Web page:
So far in terms of rainfall, this winter’s El Niño weather pattern has been more of a gecko than a Godzilla.
Southern California, which usually sees the bulk of the state's El Niño-related storms, only experienced a few wet days in the first half of January. Overall, precipitation in Los Angeles and the rest of California is several inches behind where it was at this time during the last big El Niño in 1998.
(Recent rainfall totals for California as of January 15th (in black) compared with rainfall from the five strongest El Niño systems on record. Image: California-Nevada Climate Applications Program / NOAA.)
Still, scientists are telling us this El Niño is one of the strongest ever recorded. So what gives?
Well, first off, it’s still early in the game, said Anthony Barnston, Chief Forecaster for Columbia University's International Research Institute for Climate and Society.
"California typically shows its greatest responses to El Niño during January-March, rather than the earlier part of the winter," he noted.
In short, there is still plenty of time for a good soaking.
That's welcome news since much of the state is still below where it typically would be for an average water year.
Nate Mantua with the National Oceanic and Atmospheric Administration said there may be another factor worth considering.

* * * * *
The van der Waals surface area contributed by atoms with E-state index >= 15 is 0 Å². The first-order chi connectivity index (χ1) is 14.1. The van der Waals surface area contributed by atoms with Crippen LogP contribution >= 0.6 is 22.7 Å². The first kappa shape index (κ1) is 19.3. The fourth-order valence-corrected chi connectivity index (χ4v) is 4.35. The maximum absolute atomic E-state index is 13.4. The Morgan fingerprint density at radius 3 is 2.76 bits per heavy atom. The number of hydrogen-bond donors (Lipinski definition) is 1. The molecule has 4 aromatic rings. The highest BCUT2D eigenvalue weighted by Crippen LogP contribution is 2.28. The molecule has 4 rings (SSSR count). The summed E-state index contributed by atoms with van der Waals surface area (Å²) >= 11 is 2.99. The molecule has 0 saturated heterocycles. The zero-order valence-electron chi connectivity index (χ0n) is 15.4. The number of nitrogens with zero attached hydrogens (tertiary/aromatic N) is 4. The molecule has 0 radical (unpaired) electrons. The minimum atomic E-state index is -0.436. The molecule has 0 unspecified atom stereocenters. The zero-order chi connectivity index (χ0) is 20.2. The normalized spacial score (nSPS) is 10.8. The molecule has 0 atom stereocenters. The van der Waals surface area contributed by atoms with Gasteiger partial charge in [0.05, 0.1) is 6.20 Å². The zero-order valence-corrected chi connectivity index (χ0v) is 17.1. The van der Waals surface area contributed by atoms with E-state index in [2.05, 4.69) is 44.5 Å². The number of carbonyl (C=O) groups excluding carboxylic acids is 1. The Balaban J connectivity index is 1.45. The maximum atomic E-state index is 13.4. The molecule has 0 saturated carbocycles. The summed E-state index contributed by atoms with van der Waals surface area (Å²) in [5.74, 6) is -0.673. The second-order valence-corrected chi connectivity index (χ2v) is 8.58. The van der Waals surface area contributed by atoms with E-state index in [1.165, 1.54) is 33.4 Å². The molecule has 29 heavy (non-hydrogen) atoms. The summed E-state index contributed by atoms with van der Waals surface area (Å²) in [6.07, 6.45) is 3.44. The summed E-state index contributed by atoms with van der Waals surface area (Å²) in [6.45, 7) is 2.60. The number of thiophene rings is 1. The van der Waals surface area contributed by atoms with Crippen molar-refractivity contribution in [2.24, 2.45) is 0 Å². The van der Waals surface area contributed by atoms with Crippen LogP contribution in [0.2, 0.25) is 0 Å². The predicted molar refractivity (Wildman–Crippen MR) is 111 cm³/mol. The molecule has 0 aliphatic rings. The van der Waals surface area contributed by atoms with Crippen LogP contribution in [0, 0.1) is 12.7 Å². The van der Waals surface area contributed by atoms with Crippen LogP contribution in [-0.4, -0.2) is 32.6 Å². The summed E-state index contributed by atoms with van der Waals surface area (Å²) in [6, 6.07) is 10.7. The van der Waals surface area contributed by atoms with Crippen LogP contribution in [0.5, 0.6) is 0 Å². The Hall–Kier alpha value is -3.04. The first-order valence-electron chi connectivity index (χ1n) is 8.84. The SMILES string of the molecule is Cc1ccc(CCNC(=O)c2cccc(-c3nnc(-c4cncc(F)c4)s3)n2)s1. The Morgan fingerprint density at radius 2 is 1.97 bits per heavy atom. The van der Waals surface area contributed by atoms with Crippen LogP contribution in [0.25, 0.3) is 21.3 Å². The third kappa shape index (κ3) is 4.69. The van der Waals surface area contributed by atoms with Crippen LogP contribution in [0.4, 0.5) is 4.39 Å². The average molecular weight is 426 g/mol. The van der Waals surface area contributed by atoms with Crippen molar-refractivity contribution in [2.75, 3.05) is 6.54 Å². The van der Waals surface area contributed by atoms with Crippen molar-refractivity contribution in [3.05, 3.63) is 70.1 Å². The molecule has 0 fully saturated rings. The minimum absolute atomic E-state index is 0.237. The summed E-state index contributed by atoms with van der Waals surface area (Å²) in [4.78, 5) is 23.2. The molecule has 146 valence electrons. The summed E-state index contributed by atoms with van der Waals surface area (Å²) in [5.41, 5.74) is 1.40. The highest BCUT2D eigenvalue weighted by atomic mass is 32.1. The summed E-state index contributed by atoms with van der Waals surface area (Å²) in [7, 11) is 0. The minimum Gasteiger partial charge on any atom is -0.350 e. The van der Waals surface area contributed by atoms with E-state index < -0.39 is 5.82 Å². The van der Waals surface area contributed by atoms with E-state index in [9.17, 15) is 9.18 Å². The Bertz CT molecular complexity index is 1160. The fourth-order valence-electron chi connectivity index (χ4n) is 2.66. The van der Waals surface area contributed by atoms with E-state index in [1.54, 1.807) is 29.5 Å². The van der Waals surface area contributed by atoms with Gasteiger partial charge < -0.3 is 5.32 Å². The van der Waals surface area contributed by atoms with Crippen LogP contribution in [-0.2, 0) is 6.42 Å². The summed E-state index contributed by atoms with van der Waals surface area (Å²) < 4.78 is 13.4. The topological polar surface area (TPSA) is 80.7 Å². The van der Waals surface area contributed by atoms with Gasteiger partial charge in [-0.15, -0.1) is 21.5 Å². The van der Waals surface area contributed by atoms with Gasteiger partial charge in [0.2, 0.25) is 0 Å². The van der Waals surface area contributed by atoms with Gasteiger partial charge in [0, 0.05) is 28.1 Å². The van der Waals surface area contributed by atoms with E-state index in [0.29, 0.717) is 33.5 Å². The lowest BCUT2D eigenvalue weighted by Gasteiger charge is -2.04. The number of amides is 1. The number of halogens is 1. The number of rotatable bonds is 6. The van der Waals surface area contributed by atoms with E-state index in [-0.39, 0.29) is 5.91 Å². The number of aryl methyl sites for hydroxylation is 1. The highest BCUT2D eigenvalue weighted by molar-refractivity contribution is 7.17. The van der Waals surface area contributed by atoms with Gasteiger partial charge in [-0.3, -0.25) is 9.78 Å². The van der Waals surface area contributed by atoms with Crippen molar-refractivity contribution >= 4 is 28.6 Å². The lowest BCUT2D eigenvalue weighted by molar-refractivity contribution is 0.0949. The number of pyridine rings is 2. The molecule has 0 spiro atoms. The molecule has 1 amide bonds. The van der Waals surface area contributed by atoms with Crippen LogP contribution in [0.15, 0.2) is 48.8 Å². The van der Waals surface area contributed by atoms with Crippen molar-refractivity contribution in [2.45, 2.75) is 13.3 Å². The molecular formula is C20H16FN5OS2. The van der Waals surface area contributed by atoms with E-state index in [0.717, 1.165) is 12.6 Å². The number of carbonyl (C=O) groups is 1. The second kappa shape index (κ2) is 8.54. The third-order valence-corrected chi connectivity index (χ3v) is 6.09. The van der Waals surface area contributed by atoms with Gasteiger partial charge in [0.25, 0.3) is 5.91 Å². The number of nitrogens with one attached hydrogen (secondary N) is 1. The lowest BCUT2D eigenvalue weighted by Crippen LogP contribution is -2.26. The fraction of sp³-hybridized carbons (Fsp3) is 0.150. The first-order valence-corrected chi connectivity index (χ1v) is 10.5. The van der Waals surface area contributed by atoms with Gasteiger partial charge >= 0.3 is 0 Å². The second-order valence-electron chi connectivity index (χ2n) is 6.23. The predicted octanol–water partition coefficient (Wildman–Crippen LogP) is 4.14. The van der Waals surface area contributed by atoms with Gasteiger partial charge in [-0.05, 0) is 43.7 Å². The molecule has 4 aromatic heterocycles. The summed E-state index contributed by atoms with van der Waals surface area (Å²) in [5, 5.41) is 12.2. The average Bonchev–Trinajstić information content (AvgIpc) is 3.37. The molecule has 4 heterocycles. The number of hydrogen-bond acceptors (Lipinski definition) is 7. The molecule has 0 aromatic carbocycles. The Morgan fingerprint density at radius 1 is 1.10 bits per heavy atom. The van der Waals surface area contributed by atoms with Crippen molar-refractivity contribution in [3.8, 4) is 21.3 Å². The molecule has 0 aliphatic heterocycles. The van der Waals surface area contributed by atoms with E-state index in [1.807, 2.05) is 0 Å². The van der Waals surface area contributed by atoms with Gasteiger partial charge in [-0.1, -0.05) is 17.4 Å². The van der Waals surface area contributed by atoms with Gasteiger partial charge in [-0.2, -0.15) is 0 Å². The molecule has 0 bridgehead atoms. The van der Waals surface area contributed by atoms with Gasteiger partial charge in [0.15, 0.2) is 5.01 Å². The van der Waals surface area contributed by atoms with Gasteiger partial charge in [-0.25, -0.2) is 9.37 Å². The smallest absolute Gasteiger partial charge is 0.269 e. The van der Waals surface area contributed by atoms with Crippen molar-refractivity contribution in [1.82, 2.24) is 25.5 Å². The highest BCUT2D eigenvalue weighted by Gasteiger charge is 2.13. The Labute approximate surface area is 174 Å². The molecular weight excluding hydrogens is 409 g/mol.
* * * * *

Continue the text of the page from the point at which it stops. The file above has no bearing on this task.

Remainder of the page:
Sure, this El Niño is strong when it comes to some key indicators like record warm surface temperatures in a swath of the Pacific associated with the weather pattern.
But Mantua noted that it is weaker in other climate signals, like the strength of the trade winds or the temperature of the ocean below the surface.
"It has a lot of the same characteristics as big El Niños of the past, but it also has some differences that may end up leading to different outcomes for what it does to weather in California and along the whole pacific coast," he explained.
For example, he says the Pacific Northwest is getting a lot of heavy rain this winter, which isn’t typical for strong El Niño years.
So, expect surprises from this climate pattern.
(This map shows the amount of rain in CA for this water year which starts on October 1st and ends on September 30th. Yellow and orange areas are below average precipitation and blues and purples are above average. Image via NOAA.)
Recent observations of the El Niño signal have noted that it seems to be weakening, as is often the case by this point in the winter.
That shouldn't stop it from sending storms our way through the spring, though, Mantua said.
By summer, it's likely the El Niño pattern will have completely disappeared, and scientists will start watching the signals again to see if it will return or if the world will see a neutral or La Niña pattern instead.